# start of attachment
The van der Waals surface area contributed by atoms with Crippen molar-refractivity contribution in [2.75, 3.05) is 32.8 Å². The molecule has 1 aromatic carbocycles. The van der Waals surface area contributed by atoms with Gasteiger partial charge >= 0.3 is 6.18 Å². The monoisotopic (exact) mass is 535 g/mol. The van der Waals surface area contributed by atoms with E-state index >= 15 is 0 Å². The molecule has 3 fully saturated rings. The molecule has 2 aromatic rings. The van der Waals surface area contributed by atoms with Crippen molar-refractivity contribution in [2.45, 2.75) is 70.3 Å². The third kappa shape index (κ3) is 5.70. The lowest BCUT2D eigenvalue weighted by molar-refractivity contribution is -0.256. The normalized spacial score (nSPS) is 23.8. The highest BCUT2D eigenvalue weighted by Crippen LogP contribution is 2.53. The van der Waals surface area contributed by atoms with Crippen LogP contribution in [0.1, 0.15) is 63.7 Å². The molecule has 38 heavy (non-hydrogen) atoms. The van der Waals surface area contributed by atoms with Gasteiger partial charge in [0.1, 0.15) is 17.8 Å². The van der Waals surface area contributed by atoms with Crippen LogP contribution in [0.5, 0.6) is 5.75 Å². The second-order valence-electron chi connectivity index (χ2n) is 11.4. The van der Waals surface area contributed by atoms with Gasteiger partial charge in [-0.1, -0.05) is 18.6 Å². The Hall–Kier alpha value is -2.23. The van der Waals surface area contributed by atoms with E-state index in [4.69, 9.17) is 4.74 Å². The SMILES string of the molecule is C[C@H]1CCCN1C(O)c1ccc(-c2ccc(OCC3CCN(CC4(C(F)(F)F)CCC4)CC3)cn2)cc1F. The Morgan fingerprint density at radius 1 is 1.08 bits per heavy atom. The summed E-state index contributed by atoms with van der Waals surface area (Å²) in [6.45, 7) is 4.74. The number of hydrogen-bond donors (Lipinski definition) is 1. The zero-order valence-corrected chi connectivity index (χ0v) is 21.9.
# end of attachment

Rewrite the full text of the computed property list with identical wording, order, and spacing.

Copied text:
The van der Waals surface area contributed by atoms with Crippen molar-refractivity contribution in [2.75, 3.05) is 32.8 Å². The molecule has 1 aromatic carbocycles. The van der Waals surface area contributed by atoms with Gasteiger partial charge >= 0.3 is 6.18 Å². The monoisotopic (exact) mass is 535 g/mol. The van der Waals surface area contributed by atoms with E-state index >= 15 is 0 Å². The molecule has 3 fully saturated rings. The molecule has 2 aromatic rings. The van der Waals surface area contributed by atoms with Crippen molar-refractivity contribution in [2.45, 2.75) is 70.3 Å². The third kappa shape index (κ3) is 5.70. The lowest BCUT2D eigenvalue weighted by molar-refractivity contribution is -0.256. The normalized spacial score (nSPS) is 23.8. The highest BCUT2D eigenvalue weighted by Crippen LogP contribution is 2.53. The van der Waals surface area contributed by atoms with Crippen LogP contribution in [0.1, 0.15) is 63.7 Å². The molecule has 38 heavy (non-hydrogen) atoms. The van der Waals surface area contributed by atoms with Gasteiger partial charge in [0.1, 0.15) is 17.8 Å². The van der Waals surface area contributed by atoms with Crippen LogP contribution in [0.5, 0.6) is 5.75 Å². The second-order valence-electron chi connectivity index (χ2n) is 11.4. The van der Waals surface area contributed by atoms with Gasteiger partial charge in [-0.1, -0.05) is 18.6 Å². The Hall–Kier alpha value is -2.23. The van der Waals surface area contributed by atoms with E-state index in [4.69, 9.17) is 4.74 Å². The SMILES string of the molecule is C[C@H]1CCCN1C(O)c1ccc(-c2ccc(OCC3CCN(CC4(C(F)(F)F)CCC4)CC3)cn2)cc1F. The Morgan fingerprint density at radius 1 is 1.08 bits per heavy atom. The summed E-state index contributed by atoms with van der Waals surface area (Å²) in [6.45, 7) is 4.74. The number of hydrogen-bond donors (Lipinski definition) is 1. The zero-order valence-corrected chi connectivity index (χ0v) is 21.9.